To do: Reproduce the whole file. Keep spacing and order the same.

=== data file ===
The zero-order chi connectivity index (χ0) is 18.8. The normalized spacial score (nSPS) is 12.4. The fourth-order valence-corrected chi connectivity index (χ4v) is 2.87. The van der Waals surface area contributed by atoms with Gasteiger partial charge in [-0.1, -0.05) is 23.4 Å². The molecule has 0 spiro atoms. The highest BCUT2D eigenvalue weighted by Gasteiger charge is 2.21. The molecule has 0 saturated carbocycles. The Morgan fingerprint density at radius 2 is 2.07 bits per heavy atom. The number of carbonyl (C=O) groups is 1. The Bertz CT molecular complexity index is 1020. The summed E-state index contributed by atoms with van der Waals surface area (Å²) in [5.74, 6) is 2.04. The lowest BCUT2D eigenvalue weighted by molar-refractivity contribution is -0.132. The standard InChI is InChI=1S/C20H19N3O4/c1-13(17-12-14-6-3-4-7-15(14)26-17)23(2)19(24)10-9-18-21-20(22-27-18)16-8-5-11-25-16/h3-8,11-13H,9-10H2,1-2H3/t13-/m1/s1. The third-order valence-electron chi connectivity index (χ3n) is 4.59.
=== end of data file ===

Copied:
The zero-order chi connectivity index (χ0) is 18.8. The normalized spacial score (nSPS) is 12.4. The fourth-order valence-corrected chi connectivity index (χ4v) is 2.87. The van der Waals surface area contributed by atoms with Gasteiger partial charge in [-0.1, -0.05) is 23.4 Å². The molecule has 0 spiro atoms. The highest BCUT2D eigenvalue weighted by Gasteiger charge is 2.21. The molecule has 0 saturated carbocycles. The Morgan fingerprint density at radius 2 is 2.07 bits per heavy atom. The number of carbonyl (C=O) groups is 1. The Bertz CT molecular complexity index is 1020. The summed E-state index contributed by atoms with van der Waals surface area (Å²) in [5.74, 6) is 2.04. The lowest BCUT2D eigenvalue weighted by molar-refractivity contribution is -0.132. The standard InChI is InChI=1S/C20H19N3O4/c1-13(17-12-14-6-3-4-7-15(14)26-17)23(2)19(24)10-9-18-21-20(22-27-18)16-8-5-11-25-16/h3-8,11-13H,9-10H2,1-2H3/t13-/m1/s1. The third-order valence-electron chi connectivity index (χ3n) is 4.59.